Another fragrance that has the lovely tomato leaf note is Neil Morris’ Swoon.

    • Kathryn says:

      Yum. Another watermelon/tomato recipe from Whole Foods in Portland ME:
      Diced watermelon, diced tomatoes (preferably yellow heirlooms), a sprinkling of feta, pine nuts, and fresh basil (but why not tomato leaves?), drizzled with a balsamic syrup made by boiling down balsamic vinegar to half its volume.

      • Shelley says:

        Oh! Or do the oven roasting trick…tomatoes on a tray, drizzled with the balsamic vinegar & a bit of sea salt…bake to half mass, when they get all yummy intense sweet…then toss together the roasted and the fresh. (Also is a nice topper for a summer pasta salad.)

        • March says:

          Well, that’s how I deal with our crappy store-boughts all the time — roasting or sauteeing them (I’m spelling that wrong?) brings out the natural sweetness. It can save most mediocre tomatoes.

          I love roasted veggies anyway. I roast asparagus that way all the time — 15 minutes at 450 or whatever. Yum, I can eat a whole bunch myself!

      • March says:

        The yellow tomatoes would be perfect visually, wouldn’t they? And I agree with your substitution of the tomato leaves, which hadn’t even occurred to me until you all suggested it.

        I have that urban/suburban disease wherein I assume everything that doesn’t come in plastic wrap from Giant is poisonous. :”>

    • March says:

      Weeelll… those up there aren’t actually *my* tomatoes, which are still on the vine, but the pic of my tomato plants was boring, and I wanted to show the weird purply color of the brandywines. Hence the photo from some heirloom seed website.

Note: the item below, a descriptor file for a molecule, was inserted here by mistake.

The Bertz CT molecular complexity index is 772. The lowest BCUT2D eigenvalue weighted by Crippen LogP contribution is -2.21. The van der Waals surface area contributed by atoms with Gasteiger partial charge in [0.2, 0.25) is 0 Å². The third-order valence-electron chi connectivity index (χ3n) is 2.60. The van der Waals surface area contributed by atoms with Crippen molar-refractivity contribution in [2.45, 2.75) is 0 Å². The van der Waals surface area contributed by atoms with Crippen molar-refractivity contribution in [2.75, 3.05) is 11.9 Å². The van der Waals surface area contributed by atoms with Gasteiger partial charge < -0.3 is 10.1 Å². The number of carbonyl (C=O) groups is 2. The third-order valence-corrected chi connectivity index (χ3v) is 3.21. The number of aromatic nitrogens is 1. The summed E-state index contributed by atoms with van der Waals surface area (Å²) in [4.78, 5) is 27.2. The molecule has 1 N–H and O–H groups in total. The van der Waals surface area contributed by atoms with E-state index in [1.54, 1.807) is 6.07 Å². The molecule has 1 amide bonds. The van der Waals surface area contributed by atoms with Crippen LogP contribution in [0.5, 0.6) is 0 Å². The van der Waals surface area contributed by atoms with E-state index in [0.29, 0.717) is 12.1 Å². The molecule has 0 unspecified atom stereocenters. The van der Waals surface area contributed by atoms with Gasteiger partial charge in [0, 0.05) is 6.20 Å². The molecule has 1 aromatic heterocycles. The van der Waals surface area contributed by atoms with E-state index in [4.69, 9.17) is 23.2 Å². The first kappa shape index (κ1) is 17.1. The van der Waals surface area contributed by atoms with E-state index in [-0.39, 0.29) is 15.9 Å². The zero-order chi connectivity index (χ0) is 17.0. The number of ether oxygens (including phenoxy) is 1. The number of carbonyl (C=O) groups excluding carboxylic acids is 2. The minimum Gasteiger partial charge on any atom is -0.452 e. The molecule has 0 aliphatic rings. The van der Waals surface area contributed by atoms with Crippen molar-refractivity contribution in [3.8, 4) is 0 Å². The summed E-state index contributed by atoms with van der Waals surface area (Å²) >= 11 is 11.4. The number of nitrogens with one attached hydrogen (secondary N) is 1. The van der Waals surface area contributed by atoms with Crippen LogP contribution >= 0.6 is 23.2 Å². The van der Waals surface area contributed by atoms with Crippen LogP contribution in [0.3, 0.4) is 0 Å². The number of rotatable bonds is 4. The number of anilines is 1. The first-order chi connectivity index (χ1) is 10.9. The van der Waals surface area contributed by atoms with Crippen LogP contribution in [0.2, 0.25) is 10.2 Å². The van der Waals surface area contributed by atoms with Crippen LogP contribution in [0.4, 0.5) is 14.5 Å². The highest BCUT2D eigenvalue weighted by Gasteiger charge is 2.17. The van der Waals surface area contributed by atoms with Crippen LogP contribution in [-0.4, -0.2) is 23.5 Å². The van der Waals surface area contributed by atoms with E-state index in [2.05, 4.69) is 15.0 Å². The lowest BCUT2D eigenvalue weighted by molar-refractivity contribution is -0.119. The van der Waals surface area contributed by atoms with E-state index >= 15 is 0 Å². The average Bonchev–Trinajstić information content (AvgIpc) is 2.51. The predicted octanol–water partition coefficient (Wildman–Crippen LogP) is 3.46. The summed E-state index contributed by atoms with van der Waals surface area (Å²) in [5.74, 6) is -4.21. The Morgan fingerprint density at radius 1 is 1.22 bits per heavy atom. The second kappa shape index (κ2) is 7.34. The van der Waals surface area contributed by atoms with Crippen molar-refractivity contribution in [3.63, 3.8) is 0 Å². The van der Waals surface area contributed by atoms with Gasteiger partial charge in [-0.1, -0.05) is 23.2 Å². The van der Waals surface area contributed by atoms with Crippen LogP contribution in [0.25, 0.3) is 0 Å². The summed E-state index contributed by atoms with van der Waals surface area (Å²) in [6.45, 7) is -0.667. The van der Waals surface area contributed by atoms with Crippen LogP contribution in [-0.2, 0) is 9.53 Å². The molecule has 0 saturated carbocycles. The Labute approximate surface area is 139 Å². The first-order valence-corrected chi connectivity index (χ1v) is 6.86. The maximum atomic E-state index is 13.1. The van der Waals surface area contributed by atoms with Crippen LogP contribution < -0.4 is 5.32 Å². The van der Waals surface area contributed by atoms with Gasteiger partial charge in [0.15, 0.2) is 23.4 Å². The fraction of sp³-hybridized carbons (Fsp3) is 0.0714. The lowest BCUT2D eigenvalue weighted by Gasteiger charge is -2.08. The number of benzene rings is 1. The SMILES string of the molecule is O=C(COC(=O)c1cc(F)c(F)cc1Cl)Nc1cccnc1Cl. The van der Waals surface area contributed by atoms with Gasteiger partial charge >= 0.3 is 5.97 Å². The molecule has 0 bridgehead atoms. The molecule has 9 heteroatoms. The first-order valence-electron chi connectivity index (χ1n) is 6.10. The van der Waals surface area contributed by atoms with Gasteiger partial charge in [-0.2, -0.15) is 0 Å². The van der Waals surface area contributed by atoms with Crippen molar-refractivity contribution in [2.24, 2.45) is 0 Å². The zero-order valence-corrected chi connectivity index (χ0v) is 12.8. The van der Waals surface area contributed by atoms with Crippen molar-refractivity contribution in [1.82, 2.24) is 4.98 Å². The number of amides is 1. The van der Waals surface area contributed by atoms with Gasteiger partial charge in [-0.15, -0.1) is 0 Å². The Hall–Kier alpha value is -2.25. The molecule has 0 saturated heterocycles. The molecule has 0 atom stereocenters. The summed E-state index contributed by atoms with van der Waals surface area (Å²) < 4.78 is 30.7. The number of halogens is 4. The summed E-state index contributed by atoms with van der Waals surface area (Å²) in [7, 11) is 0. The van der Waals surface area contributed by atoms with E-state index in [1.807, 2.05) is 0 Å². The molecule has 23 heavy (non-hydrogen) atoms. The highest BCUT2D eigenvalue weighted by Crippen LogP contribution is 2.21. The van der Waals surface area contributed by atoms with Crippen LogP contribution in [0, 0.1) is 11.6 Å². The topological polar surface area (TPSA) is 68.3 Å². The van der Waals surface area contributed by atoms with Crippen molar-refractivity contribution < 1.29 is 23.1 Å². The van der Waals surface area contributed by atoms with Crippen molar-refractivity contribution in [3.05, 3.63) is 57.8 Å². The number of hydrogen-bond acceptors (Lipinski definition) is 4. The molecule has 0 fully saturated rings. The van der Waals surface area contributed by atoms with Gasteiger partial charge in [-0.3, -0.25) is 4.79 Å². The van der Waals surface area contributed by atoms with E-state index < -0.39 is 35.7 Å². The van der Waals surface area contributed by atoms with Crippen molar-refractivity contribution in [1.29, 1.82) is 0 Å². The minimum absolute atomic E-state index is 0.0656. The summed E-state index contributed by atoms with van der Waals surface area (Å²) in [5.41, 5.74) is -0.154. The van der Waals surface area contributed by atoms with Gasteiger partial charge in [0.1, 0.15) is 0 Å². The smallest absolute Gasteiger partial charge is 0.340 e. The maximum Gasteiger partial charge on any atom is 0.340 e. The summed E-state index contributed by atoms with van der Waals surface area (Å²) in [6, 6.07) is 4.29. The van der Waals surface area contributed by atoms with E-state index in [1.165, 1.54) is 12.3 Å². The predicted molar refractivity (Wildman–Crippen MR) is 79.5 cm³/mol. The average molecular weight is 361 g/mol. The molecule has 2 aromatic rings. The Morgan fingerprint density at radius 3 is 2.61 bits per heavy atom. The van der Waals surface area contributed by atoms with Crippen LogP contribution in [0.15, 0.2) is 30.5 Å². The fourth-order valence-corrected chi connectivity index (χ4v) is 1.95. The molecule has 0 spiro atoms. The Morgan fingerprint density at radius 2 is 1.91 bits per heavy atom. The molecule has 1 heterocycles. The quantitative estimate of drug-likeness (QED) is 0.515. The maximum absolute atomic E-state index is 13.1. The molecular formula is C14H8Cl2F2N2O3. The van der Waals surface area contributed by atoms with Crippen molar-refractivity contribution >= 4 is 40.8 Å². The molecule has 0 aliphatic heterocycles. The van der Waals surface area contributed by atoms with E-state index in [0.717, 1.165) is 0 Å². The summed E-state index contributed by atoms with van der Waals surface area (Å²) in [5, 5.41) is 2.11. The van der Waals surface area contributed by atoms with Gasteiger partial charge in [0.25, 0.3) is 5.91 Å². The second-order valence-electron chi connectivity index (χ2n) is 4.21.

And that does sound like some weird double entendre, made me giggle!

      These are some really great recipes on here today, anyone else hungry?

  • Francesca says:

    Hmmm, my earlier post was very nearly written-while-asleep.
    DK Woman sounds very interesting. Don’t know if I’d like it to wear, but I certainly want to give it a sniff. I do seem to be in the minority with Black Cashmere, which makes me go GACK.
    Dusan, your description of Brandywines with black olives and feta makes me almost want to wish away the next 7 weeks of my life til the fabulous tomatoes start showing up at the farmers’ market in the town where I spend my weekends. Alas, since we are only there sporadically, I can’t grow my own tomatoes, as they would simply become deer food.
    On the subject of food: Combine tomatoes, fresh figs, paper thin slices of red onion, and some cubes of ricotta salata, with a good balsamic vinaigrette . . .
    March, yes, how *is* your poor foot?
    And this post makes me want to run right to my perfume cabinet and spray on some Sisley Eau de Campagne, another tasty tomato-leaf fragrance.

    • March says:

      Mmmmmmm, your recipe sounds like a treat too! I’m writing these down in my salad book… I love a summer salad, and figs are fabulous, aren’t they?